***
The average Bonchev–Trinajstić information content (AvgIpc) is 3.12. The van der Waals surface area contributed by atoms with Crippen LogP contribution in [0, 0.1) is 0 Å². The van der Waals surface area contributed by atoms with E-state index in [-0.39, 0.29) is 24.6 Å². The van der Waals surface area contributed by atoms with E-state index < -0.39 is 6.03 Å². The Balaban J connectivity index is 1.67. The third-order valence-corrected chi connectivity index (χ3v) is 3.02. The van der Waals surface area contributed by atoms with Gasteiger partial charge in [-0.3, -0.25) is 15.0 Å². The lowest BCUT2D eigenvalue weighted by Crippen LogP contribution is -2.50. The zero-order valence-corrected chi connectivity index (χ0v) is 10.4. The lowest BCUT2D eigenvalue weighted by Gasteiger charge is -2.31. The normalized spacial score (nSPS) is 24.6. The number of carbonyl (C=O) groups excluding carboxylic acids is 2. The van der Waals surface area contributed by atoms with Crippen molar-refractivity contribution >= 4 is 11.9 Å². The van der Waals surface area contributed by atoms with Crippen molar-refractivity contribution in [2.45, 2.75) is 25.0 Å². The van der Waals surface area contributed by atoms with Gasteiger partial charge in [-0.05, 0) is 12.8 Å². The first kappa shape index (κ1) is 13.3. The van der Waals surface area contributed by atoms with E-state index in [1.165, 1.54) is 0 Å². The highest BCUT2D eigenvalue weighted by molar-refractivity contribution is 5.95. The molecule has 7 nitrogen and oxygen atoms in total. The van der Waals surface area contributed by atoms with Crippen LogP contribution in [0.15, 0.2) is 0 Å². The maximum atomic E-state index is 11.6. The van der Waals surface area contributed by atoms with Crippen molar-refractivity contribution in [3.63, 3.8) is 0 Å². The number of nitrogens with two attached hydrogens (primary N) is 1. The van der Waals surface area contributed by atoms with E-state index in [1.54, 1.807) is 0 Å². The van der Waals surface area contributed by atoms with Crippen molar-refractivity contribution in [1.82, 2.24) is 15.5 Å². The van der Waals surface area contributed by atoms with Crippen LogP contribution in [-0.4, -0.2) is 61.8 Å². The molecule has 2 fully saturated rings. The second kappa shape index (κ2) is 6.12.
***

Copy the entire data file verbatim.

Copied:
The average Bonchev–Trinajstić information content (AvgIpc) is 3.12. The van der Waals surface area contributed by atoms with Crippen LogP contribution in [0, 0.1) is 0 Å². The van der Waals surface area contributed by atoms with E-state index in [-0.39, 0.29) is 24.6 Å². The van der Waals surface area contributed by atoms with E-state index < -0.39 is 6.03 Å². The Balaban J connectivity index is 1.67. The third-order valence-corrected chi connectivity index (χ3v) is 3.02. The van der Waals surface area contributed by atoms with Gasteiger partial charge in [-0.3, -0.25) is 15.0 Å². The lowest BCUT2D eigenvalue weighted by Crippen LogP contribution is -2.50. The zero-order valence-corrected chi connectivity index (χ0v) is 10.4. The lowest BCUT2D eigenvalue weighted by Gasteiger charge is -2.31. The normalized spacial score (nSPS) is 24.6. The number of carbonyl (C=O) groups excluding carboxylic acids is 2. The van der Waals surface area contributed by atoms with Crippen molar-refractivity contribution >= 4 is 11.9 Å². The van der Waals surface area contributed by atoms with Crippen molar-refractivity contribution in [2.45, 2.75) is 25.0 Å². The van der Waals surface area contributed by atoms with Gasteiger partial charge in [-0.05, 0) is 12.8 Å². The first kappa shape index (κ1) is 13.3. The van der Waals surface area contributed by atoms with E-state index in [1.165, 1.54) is 0 Å². The highest BCUT2D eigenvalue weighted by molar-refractivity contribution is 5.95. The molecule has 7 nitrogen and oxygen atoms in total. The van der Waals surface area contributed by atoms with Crippen LogP contribution in [0.15, 0.2) is 0 Å². The maximum atomic E-state index is 11.6. The van der Waals surface area contributed by atoms with Crippen molar-refractivity contribution in [3.63, 3.8) is 0 Å². The number of nitrogens with two attached hydrogens (primary N) is 1. The van der Waals surface area contributed by atoms with E-state index in [1.54, 1.807) is 0 Å². The van der Waals surface area contributed by atoms with Crippen molar-refractivity contribution in [1.82, 2.24) is 15.5 Å². The van der Waals surface area contributed by atoms with Crippen LogP contribution in [-0.4, -0.2) is 61.8 Å². The molecule has 2 fully saturated rings. The second kappa shape index (κ2) is 6.12.